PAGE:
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- 4 Şub 2022
Pamphylia Side - ΣΙΔΗ
Side differed from other Pamphylian cities in that it had its own language, Sidetic, which was written in an indigenous alphabet. This Sidetic script was used on the city's coinage from the late 5th to 3rd century BC and also survived in a few short inscriptions, of which three are Greek-Sidetic bilinguals.
Like other native Anatolian languages, Sidetic was gradually ousted by the Greek language in the late Hellenistic time, but the Roman senator and historian Arrian [† after 145/6 AD] still knew of its existence in his time.
He describes the foundation myth of the Sidetans in his Anabasis of Alexander as follows: Alexander now went towards Side, whose inhabitants are Cymeans from Aeolian Cyme, they give this account of themselves, that as soon as they reached that land, the first to leave Cyme, sailing thither to colonize, they forgot their native tongue and talked a foreign language straight away, and that not the Persian of the natives there, but their own idiom, in fact, a new dialect.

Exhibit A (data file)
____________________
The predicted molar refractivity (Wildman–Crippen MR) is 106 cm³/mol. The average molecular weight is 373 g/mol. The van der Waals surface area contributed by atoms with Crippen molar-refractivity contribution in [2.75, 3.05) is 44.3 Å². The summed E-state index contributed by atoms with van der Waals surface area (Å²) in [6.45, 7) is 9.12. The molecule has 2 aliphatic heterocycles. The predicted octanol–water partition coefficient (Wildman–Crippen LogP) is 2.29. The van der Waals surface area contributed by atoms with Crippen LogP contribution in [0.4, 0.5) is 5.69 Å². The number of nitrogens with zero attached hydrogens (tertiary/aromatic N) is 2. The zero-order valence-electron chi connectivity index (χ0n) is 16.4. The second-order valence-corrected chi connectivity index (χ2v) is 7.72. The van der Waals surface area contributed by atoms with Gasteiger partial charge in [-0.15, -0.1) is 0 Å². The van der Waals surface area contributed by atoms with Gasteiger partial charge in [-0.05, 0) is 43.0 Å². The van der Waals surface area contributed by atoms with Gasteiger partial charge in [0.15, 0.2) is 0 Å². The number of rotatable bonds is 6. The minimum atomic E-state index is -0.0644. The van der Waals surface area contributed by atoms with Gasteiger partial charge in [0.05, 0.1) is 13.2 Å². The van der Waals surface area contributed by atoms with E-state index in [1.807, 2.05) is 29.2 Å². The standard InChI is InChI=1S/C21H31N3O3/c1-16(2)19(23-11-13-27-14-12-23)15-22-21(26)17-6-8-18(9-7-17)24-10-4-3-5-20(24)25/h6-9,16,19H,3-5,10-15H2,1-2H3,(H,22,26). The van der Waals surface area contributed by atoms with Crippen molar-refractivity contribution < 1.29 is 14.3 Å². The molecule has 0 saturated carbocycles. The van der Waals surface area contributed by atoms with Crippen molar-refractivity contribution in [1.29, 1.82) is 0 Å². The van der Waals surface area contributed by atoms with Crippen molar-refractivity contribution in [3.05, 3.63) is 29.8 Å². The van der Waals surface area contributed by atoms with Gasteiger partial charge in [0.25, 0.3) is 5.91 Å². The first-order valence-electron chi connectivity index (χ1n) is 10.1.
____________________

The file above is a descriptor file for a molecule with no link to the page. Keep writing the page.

This origin story is obviously a later invention, as we know today that Sidetic was an indigenous Luwian language and related to Carian, Lydian and Pisidian.
The very fact that it was still in use in late classical and early Hellenistic time shows that Side was precisely not a Greek city. However, the foundation myth likely reflects old reminiscences of the overlapping of Greek and indigenous communities in the area, which eventually resulted in the extinction of Sidetic and its replacement with Greek.
Click for more coin images of the ancient city Side.